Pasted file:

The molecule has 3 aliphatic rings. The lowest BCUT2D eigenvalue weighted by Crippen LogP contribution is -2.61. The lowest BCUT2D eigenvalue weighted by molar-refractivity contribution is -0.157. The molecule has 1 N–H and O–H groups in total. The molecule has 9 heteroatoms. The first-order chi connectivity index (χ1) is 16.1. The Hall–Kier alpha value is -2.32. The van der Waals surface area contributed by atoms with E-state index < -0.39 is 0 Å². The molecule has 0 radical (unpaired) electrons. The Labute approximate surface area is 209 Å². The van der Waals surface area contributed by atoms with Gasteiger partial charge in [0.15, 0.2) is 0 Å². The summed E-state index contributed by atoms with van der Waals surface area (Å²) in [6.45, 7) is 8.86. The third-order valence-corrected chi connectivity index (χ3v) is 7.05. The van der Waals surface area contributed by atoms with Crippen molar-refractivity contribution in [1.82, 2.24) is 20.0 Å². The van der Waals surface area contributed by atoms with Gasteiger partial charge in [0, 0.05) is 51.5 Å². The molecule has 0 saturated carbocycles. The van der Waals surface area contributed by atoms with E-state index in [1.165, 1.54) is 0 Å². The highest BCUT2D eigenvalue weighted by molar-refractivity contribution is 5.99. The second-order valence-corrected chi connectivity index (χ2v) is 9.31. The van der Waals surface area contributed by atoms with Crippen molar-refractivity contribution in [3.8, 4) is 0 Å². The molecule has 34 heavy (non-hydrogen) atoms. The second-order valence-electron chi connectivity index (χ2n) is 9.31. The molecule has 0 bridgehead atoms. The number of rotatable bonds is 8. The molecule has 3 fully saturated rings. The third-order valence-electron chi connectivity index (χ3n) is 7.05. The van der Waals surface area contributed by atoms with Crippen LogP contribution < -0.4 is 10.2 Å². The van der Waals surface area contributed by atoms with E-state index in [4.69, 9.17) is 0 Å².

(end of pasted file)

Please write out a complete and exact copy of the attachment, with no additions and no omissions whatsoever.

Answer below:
The molecule has 3 aliphatic rings. The lowest BCUT2D eigenvalue weighted by Crippen LogP contribution is -2.61. The lowest BCUT2D eigenvalue weighted by molar-refractivity contribution is -0.157. The molecule has 1 N–H and O–H groups in total. The molecule has 9 heteroatoms. The first-order chi connectivity index (χ1) is 16.1. The Hall–Kier alpha value is -2.32. The van der Waals surface area contributed by atoms with E-state index < -0.39 is 0 Å². The molecule has 0 radical (unpaired) electrons. The Labute approximate surface area is 209 Å². The van der Waals surface area contributed by atoms with Gasteiger partial charge in [0.15, 0.2) is 0 Å². The summed E-state index contributed by atoms with van der Waals surface area (Å²) in [6.45, 7) is 8.86. The third-order valence-corrected chi connectivity index (χ3v) is 7.05. The van der Waals surface area contributed by atoms with Crippen molar-refractivity contribution in [1.82, 2.24) is 20.0 Å². The van der Waals surface area contributed by atoms with Gasteiger partial charge in [0, 0.05) is 51.5 Å². The molecule has 0 saturated carbocycles. The van der Waals surface area contributed by atoms with E-state index in [1.165, 1.54) is 0 Å². The highest BCUT2D eigenvalue weighted by molar-refractivity contribution is 5.99. The second-order valence-corrected chi connectivity index (χ2v) is 9.31. The van der Waals surface area contributed by atoms with Crippen molar-refractivity contribution in [3.8, 4) is 0 Å². The molecule has 34 heavy (non-hydrogen) atoms. The second-order valence-electron chi connectivity index (χ2n) is 9.31. The molecule has 0 bridgehead atoms. The number of rotatable bonds is 8. The molecule has 3 fully saturated rings. The third-order valence-electron chi connectivity index (χ3n) is 7.05. The van der Waals surface area contributed by atoms with Crippen LogP contribution < -0.4 is 10.2 Å². The van der Waals surface area contributed by atoms with E-state index in [4.69, 9.17) is 0 Å².